Advertising briefs that contain unsubstantiated environmental claims are still common in Asia, where marketing agencies are keen to jump on the sustainability bandwagon but lack critical subject matter expertise, say professionals familiar with the inner workings of the industry.
There is an increasing need for capacity-building for ad and public relations professionals in the region to reduce greenwashing risk and misinformation, they suggested. Companies also risk reputational damage if they hire communications agencies with little to no understanding of sustainability issues.
Communications professionals were speaking at an event hosted by Clean Creatives in Singapore last Thursday. The United States-based non-profit recently released a study that highlights for the first time the agencies working for fossil fuels brands in Asia.
Carolina Rodriguez, a former United Nations executive who runs sustainable development-focused creative agency Dilicidar, said that entering the advertising world has been “an insane experience” for her, because of how uninformed the business is on sustainability issues.
“It was like suddenly being sucked into a parallel universe where nothing made sense,” she said. “Everybody’s super excited about sustainability. Everybody wants to jump on the bandwagon. But nobody – not clients nor their agencies – really understands it fully.”
She added: “It’s like teen sex. Everybody wants to be perceived like they are getting it. But nobody knows if they are doing it right – and there’s no adult supervision whatsoever.”
Agencies don’t do sufficient due diligence to verify claims provided by the client.
Meilin Wong, partner and CEO, Milk & Honey PR
Qiyun Woo, a Singapore-based creative communicator behind environmental education platform The Weird and Wild and a consultant for carbon measurement firm Unravel Carbon, said she has received briefs from agencies that contain false environmental claims.
“I have had to say [to the agency], ‘I can’t say this, because it’s not true, and it affects my credibility as a sustainability communicator,’” said Woo, adding that she has received briefs from agencies that have erroneously claimed that their clients have net-zero targets.
She said she has challenged agencies to provide third-party verified evidence to back up sustainability claims that she had been briefed to make through her work, and when told that this evidence does not exist, the agency was willing to remove the claim from the communication.
“If no one had told them that, it would have been on the script that came out of the creators’ mouth. I thought that was very dangerous – there was no due diligence,” she said.
Woo suggested there was a need to raise the level of sustainability expertise within agencies.
There is now growing concern that agencies and brand owners are misrepresenting or falsifying sustainability claims, and that sustainability awareness is generally low in the industry. Earlier this month, the trade association for the PR sector released guidelines for how image-management firms in Asia can avoid greenwashing.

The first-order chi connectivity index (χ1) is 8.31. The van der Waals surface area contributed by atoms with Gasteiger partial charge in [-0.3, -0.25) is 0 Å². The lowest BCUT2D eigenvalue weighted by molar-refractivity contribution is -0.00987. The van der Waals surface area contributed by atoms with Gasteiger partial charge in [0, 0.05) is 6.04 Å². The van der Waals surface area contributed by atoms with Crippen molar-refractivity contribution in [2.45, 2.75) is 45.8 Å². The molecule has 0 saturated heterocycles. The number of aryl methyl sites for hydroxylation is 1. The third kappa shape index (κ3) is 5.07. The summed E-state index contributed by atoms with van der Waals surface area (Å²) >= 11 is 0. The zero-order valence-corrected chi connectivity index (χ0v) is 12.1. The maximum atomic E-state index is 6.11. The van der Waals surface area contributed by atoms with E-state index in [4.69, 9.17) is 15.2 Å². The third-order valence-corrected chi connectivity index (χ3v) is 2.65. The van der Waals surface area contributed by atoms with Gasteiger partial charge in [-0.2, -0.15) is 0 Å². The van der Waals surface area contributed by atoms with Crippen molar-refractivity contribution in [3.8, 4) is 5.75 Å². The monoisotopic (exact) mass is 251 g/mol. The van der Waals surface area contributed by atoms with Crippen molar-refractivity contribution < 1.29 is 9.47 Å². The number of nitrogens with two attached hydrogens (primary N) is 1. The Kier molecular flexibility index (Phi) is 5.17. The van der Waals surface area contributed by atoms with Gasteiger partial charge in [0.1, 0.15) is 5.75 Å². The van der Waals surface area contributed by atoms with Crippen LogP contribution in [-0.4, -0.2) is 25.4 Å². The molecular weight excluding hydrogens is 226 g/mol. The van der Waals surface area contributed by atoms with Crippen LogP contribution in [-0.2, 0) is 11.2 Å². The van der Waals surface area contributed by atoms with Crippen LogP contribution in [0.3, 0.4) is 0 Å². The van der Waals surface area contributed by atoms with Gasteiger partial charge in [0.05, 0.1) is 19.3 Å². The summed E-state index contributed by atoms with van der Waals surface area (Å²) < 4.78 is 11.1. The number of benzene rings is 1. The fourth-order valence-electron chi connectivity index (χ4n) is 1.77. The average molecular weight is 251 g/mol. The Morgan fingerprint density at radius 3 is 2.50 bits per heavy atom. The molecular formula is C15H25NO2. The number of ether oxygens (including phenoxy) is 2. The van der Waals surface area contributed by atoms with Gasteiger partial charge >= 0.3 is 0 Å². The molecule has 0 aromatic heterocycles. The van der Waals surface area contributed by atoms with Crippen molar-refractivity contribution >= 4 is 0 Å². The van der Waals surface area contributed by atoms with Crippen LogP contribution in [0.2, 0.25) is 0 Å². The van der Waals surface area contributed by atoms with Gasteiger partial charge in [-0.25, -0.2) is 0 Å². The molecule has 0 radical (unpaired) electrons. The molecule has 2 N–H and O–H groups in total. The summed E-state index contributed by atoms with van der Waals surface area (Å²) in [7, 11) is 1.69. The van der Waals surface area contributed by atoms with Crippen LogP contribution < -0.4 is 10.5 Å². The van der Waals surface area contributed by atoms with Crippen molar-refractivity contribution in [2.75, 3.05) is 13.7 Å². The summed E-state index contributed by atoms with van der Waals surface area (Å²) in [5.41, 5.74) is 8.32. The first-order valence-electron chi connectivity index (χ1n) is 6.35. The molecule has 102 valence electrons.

Woo said she doesn’t blame communications professionals for having misconceptions around sustainability information, because she sometimes finds it difficult to navigate the technical terms and jargon.
There is a need for regulations in Singapore to ensure that brands are communicating sustainability responsibly – just as there are regulations for health advertising, she said.
Singapore’s central bank and regulator has mooted restrictions on sustainability communications in the finance sector to stamp out greenwashing, although formal regulations have yet to materialise. No such regulations have been proposed for sustainability communications in the broader consumer sphere.
Due diligence “skipped”
Meilin Wong, partner and chief executive of Milk & Honey PR, one of the few agencies in Asia to have made the Clean Creatives pledge to stop working for fossil fuels brands, said that creative agencies often take a client’s brief “at face value” and do not do the necessary due diligence to verify claims.
Clients need to provide “proof points” for sustainability claims at the briefing stage, she said. If the client cannot provide this information, then the agency will need to get clarity from the client, she said.
She believes the due diligence process is sometimes “skipped” by agencies, because it is time-consuming.
“It is a long and costly process – and agencies don’t do this for the client for free,” she said, noting that the verification process will often involve the entire team working on the account.
Natalie Seisser, founder and creative director of Singapore-based design studio ANEWKIND, said that creative agencies are often “at the end of the [value] chain” when executing a brand’s messaging, and that can become a problem. It means they have little power to push back against their clients’ sustainability claims, she said.
Twenty-one advertising and PR agencies in Asia have made the Clean Creatives pledge to stop working for fossil fuels brands – a sector notorious for greenwashing. Bangkok-based PR shop Vero was the first Asian firm to take the pledge.
Around 2,000 creatives and 800 agencies have signed the pledge globally – up from 1,000 creatives and 300 agencies just a year ago.
Did you find this article useful? Join the EB Circle!
Your support helps keep our journalism independent and our content free for everyone to read. Join our community here.